Permission to express our true nature

A Christian Science perspective: Praying for broken families affected by infidelity.

The recent hack of a website whose motto is “Life is short. Have an affair” drew as much attention to the website’s premise as to the cyberattack itself. The Christian Science Monitor report included different views on the information leak: “the hack was seen by some as a kind of moral vigilantism. Others saw it more as blackmail or cyberterrorism” (see “Ashley Madison hackers reveal names of cheaters”).

However one views it, all might at least agree that a clever slogan justifying and giving permission to cheat cannot change the fact that marital infidelity brings devastation to marriages and families. Devastated by my own parents’ divorce caused by infidelity, I know that broken promises can be painful to our loved ones – a lesson that many are facing. My heart goes out in prayer to all the families concerned, because I know that healing can be found through the recognition of our innate purity as children of God, a teaching deeply rooted in the life and example of Christ Jesus.

By his example, Christ Jesus showed that we are God’s sons and daughters, made to be the express image of God’s being – loved, pure, and like Him (I John 3:1-3). With even just this simple truth of the pure nature of God and man, I see that justifying adultery, in any way, is contrary to God and our inherent nature as God’s children.

Throughout his teachings, Jesus explains that it is within us to overcome any behavior not in line with God, including adultery (see Matthew Chapters 5, 6, 7). We do this by first acknowledging our true nature as the image of God, who is divine Spirit, and then making that the model of our every thought and action. This is a form of prayer that replaces wrong or impure thoughts in order to make mental room for the true spiritual view of ourselves and others.

By this we begin to understand that giving ourselves permission to be unfaithful does not apply to us because we agree only with our Christlike identity. We start to treat others in accord with that same Christ-view of their identity – with honesty, unselfishness, mutual respect, and love. The Discoverer and Founder of Christian Science, Mary Baker Eddy, gives this encouraging statement: “it is good to know that wrong has no divine authority; therefore man is its master” (“Message to The Mother Church for 1901,” p. 14).

It takes humility and a willingness to drop selfish and impure thoughts in order to prove our mastery over sin, and it is well worth the effort: Our actions show we are worthy of trust from those we care about and would never want to see harmed. This is the work of Christ – the divine message of our true identity as God’s likeness operating in our consciousness, elevating our thoughts and actions to purer desires, and bringing true redemption and healing.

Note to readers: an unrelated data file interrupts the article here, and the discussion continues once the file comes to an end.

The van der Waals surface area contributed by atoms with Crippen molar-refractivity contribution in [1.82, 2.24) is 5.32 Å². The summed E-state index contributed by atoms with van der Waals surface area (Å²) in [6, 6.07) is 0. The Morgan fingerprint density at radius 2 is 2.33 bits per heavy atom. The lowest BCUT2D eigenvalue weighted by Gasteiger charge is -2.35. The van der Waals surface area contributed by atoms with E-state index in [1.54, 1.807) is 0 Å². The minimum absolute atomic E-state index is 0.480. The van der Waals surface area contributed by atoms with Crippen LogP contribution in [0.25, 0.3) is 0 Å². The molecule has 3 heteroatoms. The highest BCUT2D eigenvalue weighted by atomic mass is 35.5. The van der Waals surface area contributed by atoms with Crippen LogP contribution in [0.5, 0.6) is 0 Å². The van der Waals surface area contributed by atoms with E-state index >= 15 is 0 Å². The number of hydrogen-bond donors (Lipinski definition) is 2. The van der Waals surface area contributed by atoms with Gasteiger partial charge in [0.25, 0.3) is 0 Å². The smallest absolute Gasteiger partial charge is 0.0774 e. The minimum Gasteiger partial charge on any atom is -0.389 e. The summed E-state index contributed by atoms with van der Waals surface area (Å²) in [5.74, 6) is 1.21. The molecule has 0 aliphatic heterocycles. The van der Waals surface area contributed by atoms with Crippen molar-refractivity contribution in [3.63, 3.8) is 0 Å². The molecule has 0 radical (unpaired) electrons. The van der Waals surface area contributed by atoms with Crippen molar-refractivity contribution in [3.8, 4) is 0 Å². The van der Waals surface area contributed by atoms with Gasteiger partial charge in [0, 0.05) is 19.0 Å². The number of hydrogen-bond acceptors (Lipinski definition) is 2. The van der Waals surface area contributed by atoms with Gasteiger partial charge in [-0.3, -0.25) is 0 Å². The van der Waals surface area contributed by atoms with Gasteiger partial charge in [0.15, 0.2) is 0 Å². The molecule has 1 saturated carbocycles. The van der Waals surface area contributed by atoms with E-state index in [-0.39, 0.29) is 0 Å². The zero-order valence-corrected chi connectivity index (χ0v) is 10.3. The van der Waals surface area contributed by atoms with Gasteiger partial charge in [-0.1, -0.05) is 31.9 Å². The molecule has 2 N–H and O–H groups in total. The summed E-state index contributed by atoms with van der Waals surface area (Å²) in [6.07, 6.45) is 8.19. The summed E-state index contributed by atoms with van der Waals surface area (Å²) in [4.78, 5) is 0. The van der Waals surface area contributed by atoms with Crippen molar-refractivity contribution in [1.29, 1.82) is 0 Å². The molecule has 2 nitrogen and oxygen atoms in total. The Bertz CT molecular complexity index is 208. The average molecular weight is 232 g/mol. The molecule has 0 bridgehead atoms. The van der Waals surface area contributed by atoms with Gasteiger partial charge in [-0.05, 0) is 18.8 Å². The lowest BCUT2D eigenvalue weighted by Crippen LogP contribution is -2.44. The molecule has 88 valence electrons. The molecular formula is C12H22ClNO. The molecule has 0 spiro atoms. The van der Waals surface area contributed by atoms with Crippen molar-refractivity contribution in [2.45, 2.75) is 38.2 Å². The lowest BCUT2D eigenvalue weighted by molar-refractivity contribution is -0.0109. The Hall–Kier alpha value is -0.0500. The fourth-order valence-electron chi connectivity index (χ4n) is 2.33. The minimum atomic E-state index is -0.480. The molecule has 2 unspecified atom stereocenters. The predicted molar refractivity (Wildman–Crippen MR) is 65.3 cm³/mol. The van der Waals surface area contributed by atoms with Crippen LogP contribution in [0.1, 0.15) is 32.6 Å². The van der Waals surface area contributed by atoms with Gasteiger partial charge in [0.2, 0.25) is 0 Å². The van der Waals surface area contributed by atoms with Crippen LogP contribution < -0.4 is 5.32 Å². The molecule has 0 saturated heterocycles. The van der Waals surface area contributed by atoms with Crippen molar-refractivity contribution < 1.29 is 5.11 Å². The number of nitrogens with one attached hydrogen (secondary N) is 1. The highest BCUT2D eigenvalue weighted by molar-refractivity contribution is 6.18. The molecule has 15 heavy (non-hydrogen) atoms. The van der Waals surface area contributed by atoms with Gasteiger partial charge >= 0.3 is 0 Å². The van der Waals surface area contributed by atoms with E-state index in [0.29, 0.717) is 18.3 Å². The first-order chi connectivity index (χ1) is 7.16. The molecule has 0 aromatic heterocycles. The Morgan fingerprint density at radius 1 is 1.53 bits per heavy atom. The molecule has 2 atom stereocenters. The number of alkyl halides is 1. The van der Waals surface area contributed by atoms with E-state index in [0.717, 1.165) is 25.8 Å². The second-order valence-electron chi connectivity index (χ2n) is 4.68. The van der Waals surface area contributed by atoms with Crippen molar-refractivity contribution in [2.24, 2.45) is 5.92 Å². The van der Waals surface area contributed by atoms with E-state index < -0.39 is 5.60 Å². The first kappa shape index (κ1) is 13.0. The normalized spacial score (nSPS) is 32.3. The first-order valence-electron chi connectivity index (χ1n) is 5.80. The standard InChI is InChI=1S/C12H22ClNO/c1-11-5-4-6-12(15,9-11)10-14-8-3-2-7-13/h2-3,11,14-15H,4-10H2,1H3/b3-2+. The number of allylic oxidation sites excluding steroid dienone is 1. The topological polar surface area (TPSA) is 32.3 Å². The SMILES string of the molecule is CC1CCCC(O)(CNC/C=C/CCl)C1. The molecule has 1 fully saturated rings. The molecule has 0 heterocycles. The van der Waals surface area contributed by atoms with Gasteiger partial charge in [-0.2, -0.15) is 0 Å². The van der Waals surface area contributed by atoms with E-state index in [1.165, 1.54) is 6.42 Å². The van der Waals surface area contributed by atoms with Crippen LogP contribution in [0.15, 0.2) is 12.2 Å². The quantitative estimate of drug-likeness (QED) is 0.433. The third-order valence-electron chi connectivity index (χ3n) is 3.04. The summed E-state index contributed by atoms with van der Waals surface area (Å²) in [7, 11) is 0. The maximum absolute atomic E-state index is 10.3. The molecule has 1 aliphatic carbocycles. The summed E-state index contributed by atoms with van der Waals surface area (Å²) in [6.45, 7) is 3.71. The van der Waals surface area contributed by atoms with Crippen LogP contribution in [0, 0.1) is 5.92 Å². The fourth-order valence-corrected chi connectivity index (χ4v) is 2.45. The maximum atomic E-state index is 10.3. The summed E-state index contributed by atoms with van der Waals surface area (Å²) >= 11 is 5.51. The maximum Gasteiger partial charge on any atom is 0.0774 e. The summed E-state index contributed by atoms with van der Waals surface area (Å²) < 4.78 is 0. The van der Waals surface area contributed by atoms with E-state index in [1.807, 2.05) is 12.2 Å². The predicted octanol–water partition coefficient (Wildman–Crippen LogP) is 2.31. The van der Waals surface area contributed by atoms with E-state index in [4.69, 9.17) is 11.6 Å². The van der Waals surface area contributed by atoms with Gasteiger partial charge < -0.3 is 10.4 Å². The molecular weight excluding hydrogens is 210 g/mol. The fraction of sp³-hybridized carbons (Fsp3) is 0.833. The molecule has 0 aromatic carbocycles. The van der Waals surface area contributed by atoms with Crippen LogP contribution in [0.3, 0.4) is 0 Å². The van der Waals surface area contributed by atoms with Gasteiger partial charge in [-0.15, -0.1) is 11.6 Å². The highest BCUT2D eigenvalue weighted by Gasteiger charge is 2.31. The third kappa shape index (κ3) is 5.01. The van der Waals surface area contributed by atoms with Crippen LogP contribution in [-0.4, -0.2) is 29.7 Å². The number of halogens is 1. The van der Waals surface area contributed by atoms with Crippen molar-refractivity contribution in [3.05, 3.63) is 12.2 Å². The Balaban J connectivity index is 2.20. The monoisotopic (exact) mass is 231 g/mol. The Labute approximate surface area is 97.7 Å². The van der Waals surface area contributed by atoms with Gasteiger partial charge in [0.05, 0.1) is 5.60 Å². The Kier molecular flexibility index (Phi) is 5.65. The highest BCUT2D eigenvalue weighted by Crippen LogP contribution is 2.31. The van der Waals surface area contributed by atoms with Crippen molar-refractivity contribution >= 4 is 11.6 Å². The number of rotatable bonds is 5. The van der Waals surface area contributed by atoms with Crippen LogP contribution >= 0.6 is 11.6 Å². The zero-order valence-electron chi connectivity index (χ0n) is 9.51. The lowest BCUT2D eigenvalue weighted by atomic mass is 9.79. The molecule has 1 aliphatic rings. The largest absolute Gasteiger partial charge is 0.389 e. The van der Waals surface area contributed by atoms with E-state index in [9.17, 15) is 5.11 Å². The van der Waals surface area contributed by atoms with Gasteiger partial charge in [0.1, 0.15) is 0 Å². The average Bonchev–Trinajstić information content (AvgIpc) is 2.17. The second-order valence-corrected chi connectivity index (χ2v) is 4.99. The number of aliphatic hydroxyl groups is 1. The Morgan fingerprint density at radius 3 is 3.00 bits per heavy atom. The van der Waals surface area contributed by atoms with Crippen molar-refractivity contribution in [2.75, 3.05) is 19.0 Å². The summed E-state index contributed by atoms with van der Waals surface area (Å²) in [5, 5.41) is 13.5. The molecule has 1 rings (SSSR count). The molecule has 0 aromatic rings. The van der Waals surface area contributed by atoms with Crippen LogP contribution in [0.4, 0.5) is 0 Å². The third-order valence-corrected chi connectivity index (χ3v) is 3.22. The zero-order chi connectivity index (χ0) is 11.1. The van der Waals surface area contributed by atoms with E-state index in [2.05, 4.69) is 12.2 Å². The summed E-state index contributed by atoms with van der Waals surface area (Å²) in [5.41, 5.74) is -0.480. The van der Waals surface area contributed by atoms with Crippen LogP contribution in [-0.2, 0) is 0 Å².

Understanding God to be how the Scriptures describe Him – the redeemer of mankind (see Isaiah 44:6), Mrs. Eddy rhetorically asks in her book “Science and Health with Key to the Scriptures”: “Is there no divine permission to conquer discord of every kind with harmony, with Truth and Love?” (p. 394). Through the many encouraging examples in the Bible we see that no one is out of reach of the redeeming influence of divine Truth and Love (see, for example, Luke 7:36-50 and Romans 6:14). Through God’s supreme power, divine Love, God, renews in us a desire for holiness; it allows no trace of its opposite element; it removes emotional scars. As Christ Jesus taught, it is by the love of our Father in heaven we have not only permission but divine power to think and act as the sons and daughters of God.

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Dear Reader,

About a year ago, I happened upon this statement about the Monitor in the Harvard Business Review – under the charming heading of “do things that don’t interest you”:

“Many things that end up” being meaningful, writes social scientist Joseph Grenny, “have come from conference workshops, articles, or online videos that began as a chore and ended with an insight. My work in Kenya, for example, was heavily influenced by a Christian Science Monitor article I had forced myself to read 10 years earlier. Sometimes, we call things ‘boring’ simply because they lie outside the box we are currently in.”

If you were to come up with a punchline to a joke about the Monitor, that would probably be it. We’re seen as being global, fair, insightful, and perhaps a bit too earnest. We’re the bran muffin of journalism.

But you know what? We change lives. And I’m going to argue that we change lives precisely because we force open that too-small box that most human beings think they live in.

The Monitor is a peculiar little publication that’s hard for the world to figure out. We’re run by a church, but we’re not only for church members and we’re not about converting people. We’re known as being fair even as the world becomes as polarized as at any time since the newspaper’s founding in 1908.

We have a mission beyond circulation, we want to bridge divides. We’re about kicking down the door of thought everywhere and saying, “You are bigger and more capable than you realize. And we can prove it.”

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